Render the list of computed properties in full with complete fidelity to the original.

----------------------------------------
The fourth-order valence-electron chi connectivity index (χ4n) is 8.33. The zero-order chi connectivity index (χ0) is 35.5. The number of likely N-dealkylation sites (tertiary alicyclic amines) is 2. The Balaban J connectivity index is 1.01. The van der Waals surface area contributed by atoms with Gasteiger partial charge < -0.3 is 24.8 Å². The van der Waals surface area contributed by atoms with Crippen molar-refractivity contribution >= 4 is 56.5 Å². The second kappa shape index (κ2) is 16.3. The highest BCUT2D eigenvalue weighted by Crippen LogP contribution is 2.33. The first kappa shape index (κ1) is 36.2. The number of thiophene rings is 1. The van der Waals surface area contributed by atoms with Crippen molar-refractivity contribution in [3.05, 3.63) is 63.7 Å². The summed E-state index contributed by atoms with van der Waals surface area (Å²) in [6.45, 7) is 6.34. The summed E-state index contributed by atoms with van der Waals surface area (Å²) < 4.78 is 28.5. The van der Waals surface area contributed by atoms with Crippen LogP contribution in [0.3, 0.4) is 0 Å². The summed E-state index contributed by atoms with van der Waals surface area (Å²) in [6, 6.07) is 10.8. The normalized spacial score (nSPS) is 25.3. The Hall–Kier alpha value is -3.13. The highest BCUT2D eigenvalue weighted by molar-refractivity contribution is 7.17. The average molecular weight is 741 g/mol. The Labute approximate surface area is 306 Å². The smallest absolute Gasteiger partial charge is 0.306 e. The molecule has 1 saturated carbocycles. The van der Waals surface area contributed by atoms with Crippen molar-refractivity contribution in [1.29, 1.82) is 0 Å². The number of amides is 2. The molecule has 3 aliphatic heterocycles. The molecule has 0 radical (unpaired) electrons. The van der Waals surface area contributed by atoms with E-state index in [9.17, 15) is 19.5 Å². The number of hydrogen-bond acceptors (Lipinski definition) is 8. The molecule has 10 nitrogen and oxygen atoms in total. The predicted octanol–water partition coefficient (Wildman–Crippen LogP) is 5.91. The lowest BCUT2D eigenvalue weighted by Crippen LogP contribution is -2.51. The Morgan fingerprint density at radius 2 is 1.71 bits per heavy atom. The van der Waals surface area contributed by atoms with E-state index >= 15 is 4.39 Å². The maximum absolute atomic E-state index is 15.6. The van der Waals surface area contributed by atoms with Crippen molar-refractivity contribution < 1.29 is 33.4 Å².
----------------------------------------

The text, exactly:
The fourth-order valence-electron chi connectivity index (χ4n) is 8.33. The zero-order chi connectivity index (χ0) is 35.5. The number of likely N-dealkylation sites (tertiary alicyclic amines) is 2. The Balaban J connectivity index is 1.01. The van der Waals surface area contributed by atoms with Gasteiger partial charge < -0.3 is 24.8 Å². The van der Waals surface area contributed by atoms with Crippen molar-refractivity contribution >= 4 is 56.5 Å². The second kappa shape index (κ2) is 16.3. The highest BCUT2D eigenvalue weighted by Crippen LogP contribution is 2.33. The first kappa shape index (κ1) is 36.2. The number of thiophene rings is 1. The van der Waals surface area contributed by atoms with Crippen molar-refractivity contribution in [3.05, 3.63) is 63.7 Å². The summed E-state index contributed by atoms with van der Waals surface area (Å²) in [6.45, 7) is 6.34. The summed E-state index contributed by atoms with van der Waals surface area (Å²) < 4.78 is 28.5. The van der Waals surface area contributed by atoms with Crippen LogP contribution in [0.3, 0.4) is 0 Å². The summed E-state index contributed by atoms with van der Waals surface area (Å²) in [6, 6.07) is 10.8. The normalized spacial score (nSPS) is 25.3. The Hall–Kier alpha value is -3.13. The highest BCUT2D eigenvalue weighted by molar-refractivity contribution is 7.17. The average molecular weight is 741 g/mol. The Labute approximate surface area is 306 Å². The smallest absolute Gasteiger partial charge is 0.306 e. The molecule has 1 saturated carbocycles. The van der Waals surface area contributed by atoms with Crippen molar-refractivity contribution in [1.29, 1.82) is 0 Å². The number of amides is 2. The molecule has 3 aliphatic heterocycles. The molecule has 0 radical (unpaired) electrons. The van der Waals surface area contributed by atoms with E-state index in [9.17, 15) is 19.5 Å². The number of hydrogen-bond acceptors (Lipinski definition) is 8. The molecule has 10 nitrogen and oxygen atoms in total. The predicted octanol–water partition coefficient (Wildman–Crippen LogP) is 5.91. The lowest BCUT2D eigenvalue weighted by Crippen LogP contribution is -2.51. The Morgan fingerprint density at radius 2 is 1.71 bits per heavy atom. The van der Waals surface area contributed by atoms with E-state index >= 15 is 4.39 Å². The maximum absolute atomic E-state index is 15.6. The van der Waals surface area contributed by atoms with Crippen molar-refractivity contribution < 1.29 is 33.4 Å².